by Adam Leipzig
It’s a full three minutes before we see Laura’s face in Gerardo Naranjo’s film Miss Bala. Until then we’ve been tracking Laura (actor Stephanie Sigman) over her shoulder, following her as she goes about the daily chores in her house, where she lives with her father and younger brother, in a border city in Baja, Mexico.
When Laura finally turns to talk to a friend – she’s outside now, overlooking the ocean – we see her in profile, smiling, with the vital innocence of a young girl about to enter a beauty pageant, which she is about to do.
Laura may be innocent, but she’s a real person in her real world, and she knows the rules of the game she is about to enter. Soon she’s unwittingly entangled in the narco wars between drug traffickers, Mexico’s army and the US DEA. Because she’s grown up in this place and navigated its daily life, where gunfire may break out at any moment and it isn’t remarkable to see a murdered man hanging from a bridge, she is able to wind her way through a criminal labyrinth.
There are chases, pitched battles with police, explosions, kidnapping, international drug dealings and more – yet Naranjo has not so much fashioned a thriller as procedural, and that’s the film’s great strength. Mátyás Erdély’s camera work doesn’t manipulate the audience with close-ups, and Naranjo’s editorial style (he edited the film himself) refuses action-oriented cutting within scenes. Instead, the camera remains an observer, objectively surveying the scene, not moving even when we expect it to move to catch a glimpse of a narco’s face, or to follow Laura when she drops her pageant crown.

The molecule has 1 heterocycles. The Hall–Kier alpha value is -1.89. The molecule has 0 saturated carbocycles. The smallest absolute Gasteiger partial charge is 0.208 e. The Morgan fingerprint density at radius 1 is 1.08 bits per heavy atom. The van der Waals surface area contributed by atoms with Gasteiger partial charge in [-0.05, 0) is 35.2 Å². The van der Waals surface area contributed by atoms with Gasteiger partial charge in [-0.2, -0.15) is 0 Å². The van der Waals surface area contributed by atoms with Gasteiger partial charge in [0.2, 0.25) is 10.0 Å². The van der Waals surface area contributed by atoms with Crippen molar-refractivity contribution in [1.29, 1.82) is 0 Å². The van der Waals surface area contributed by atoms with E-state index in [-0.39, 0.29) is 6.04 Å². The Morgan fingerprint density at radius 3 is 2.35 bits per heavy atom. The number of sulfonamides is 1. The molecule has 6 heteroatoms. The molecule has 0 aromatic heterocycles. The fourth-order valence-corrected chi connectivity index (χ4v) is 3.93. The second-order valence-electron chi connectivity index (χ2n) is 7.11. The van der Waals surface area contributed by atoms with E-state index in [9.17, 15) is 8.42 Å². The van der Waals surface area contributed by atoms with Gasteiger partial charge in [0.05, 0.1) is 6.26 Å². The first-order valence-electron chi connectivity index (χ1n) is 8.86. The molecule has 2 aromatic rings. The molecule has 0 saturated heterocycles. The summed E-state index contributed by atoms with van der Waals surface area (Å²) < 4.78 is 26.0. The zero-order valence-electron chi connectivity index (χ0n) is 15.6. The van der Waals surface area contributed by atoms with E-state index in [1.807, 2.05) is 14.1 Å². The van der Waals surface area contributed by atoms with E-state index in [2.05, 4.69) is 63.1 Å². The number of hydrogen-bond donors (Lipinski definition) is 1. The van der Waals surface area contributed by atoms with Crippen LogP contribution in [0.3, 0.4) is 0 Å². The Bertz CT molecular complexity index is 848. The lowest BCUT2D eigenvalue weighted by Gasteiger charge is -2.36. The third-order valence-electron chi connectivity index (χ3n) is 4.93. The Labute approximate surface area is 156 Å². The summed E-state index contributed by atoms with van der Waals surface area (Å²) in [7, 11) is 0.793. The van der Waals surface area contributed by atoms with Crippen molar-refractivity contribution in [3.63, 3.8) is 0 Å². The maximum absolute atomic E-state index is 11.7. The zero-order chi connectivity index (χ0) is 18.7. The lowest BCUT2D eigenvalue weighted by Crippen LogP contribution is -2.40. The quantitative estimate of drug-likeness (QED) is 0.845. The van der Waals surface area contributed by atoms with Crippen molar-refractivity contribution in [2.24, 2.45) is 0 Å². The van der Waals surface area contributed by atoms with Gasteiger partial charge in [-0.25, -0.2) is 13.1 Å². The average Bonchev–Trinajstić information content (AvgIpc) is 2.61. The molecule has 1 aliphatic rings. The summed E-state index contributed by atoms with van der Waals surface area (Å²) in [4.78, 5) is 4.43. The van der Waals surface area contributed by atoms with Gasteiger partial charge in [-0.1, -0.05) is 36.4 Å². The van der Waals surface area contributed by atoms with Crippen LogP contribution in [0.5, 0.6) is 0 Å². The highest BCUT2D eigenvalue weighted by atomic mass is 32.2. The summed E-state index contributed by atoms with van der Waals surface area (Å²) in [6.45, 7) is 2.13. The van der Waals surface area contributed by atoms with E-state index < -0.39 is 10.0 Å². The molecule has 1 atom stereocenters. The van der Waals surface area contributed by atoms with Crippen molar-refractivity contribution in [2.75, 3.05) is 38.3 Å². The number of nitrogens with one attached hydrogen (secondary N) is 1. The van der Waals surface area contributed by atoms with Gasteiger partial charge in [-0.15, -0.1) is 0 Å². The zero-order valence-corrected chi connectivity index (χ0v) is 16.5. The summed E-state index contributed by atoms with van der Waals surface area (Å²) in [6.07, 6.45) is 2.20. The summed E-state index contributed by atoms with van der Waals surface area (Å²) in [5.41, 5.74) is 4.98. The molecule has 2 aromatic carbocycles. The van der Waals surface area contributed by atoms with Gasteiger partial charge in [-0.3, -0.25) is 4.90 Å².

This makes the audience work. We have to notice details, and glimpse action in mirrors and around corners, much as Laura must do for most of the film. The details are fascinating. In this realistic portrayal of the sad, desperate lives of people involved in Mexico’s drug wars, there are no gaudy mansions, European cars or prostitutes draped poolside. Instead, we find ourselves among people who live and fight and die the only way they can. Even piles of money seem like tools of the trade, like a gun or ammunition: something you need for your dusty, weary business, nothing more.
When last we see Laura, we’ve come to know her face, we’ve seen it change and suffer through her trials, but she has turned away from us again, walking away from the camera in Miss Bala’s final shot. In this film, Mexico’s first to address its drug wars so openly, Laura comes to stand for all the characters and for Mexico itself, facing an uncertain future, walking toward it because there’s no other choice.